• Anonymous says:

    Reading these comments, I am beginning to think people have dumb white friends. Did you ask your friends if black women have natural straight hair, why they don't see this straight hair on black men?? God help us all.

  • Pecancurls says:

    Funny article. I have never had that particular experience. I did run into my son's former teacher (White lady) in a social setting. I was rocking a fierce twist out —she had never seen me natural before as I was transitioning. She complimented me on my hair and how great it looked. Me: "yeah, I stopped perming to get it straight because I have been working out a lot, so it is now natural." Her response: "It is as it should be. I love it."

    Oddly enough in those few words she was more accepting of my switch than a lot of my Black friends and some family. :)

  • Anonymous says:

    Anyone that wants to be a tutor should feel free to do so. I don't ask people questions about their hair, lips, nose, skin, etc because I think it is rude. I will just like the same consideration. I just want to be allowed to go about my life like everyone else and not be burdened with explaining "me" everywhere I go. Fortunately, my friends don't treat me like the black encyclopedia so I don't have to deal with it.

  • Anonymous says:

    You actually dont KNOW Michelle is relaxed.

    I co-sign on the general point though. When there is genuine interest, I let people question and touch. It's part of learning and understanding.


  • Jeannette says:

    I have no problem when people ask to touch my hair (as long as they ask). As for White Guys, I actually like when they ask questions like that. Instead of making assumptions, they just ask. One thing I think we as Black Women need to stop doing is calling relaxers perms, especially when talking to a White Person…we are confusing the hell out of them with that! LOL. First Lady Michelle is chemical free but she she wears a press and curl. This was something plastered all over the net when she first became First Lady and her stylist was even mentioned and interviewed about what she likes. I feel that one of the joys of being chemical free is that you can wear your hair in a variety of styles and be chemical free at the same time :).

  • Anonymous says:

    Great post but just because the FLOTUS hair is straight doesn't mean she gets relaxers and we all know women that are natural under their weaves. I know it may be too much to explain in one session.

  • Bridget says:

    Awesome post! Gave me a good chuckle.

  • Anonymous says:

    Cute:o)) Great Post!!!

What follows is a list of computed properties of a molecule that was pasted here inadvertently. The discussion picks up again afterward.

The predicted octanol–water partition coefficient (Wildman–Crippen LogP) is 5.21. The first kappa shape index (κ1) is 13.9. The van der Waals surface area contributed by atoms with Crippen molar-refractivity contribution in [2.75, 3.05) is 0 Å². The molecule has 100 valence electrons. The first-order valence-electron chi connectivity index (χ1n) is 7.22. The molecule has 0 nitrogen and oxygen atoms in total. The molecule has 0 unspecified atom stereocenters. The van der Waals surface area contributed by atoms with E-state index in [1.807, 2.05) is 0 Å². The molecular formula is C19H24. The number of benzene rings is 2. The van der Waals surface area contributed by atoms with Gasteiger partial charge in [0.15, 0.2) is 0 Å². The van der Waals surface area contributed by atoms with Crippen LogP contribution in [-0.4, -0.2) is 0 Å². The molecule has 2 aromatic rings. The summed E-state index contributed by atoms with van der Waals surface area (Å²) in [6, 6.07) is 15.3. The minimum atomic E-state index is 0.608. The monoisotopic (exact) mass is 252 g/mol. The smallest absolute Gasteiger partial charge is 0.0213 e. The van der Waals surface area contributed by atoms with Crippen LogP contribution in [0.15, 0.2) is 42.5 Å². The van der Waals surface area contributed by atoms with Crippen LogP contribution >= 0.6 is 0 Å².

• Young Suburban Mom says:

    LMAO! I have had this conversation before. I couldn't help but laugh @ mouth drop & long pause are you sure.
    Thanks for sharing!

  • Unknown says:

    My white guy experience was totally different…I opened the door to retrieve a package from UPS and when I did, it was a white delivery guy and he paused and stared for a few seconds and then said I love your hair…(smile, say thanks and have a great day!)

  • Anonymous says:

    Michelle Obama is natural; she sports a press and curl.

  • Dana says:

    Nice story! I take the time to answer questions from curious people. I appreciate the fact they are taking the time to learn something new versus assuming things about natural hair.

    I don't mind when people ASK to touch my hair. I like to satisfy my curiosity so why would I allow someone else to do so?

  • miesha says:

    What a great story! I truly agree with your comments. I work with all white guys and the first time I wore a twist out you'd think a celebrity came through the office. My boss even asked "can I touch it", I didn't realize what the big thing is with touching my hair. I think it's pretty interesting how they have no idea about different styles we have. One day, ponytail another day straight with a little length ("omg your hair is so long"), and the next super big twist out. I mean what can I say, we're blessed and we have that swag. ;0)

  • Anonymous says:

    Anon 1:16– I don't have a weave and still don't want random people putting their hands in my hair. Now what?

    I don't understand why so many Black women seem to feel honored when quizzed on our hair. It does not matter if they ask respectfully, I would respectfully tell someone to google Black hair if they are so curious. I worked with an Iranian girl who had gorgeous, waist length curly locks, but I had no bdesire to touch it. I mentioned a few times how pretty it was, and left it at that. I didn't require a seminar on her hair texture, etc. If you want to educate White people or anyone else, that's fine. But some of the comments here (not from the author) implying we have a social obligation to teach are stupid. Letting people rub/feel/embrace all up on your body is the key to ending racial insensitivity? Yeah ok. I am glad I don't know any Black people like this in real life. Maybe some of ya'll watched The Help too many times-lol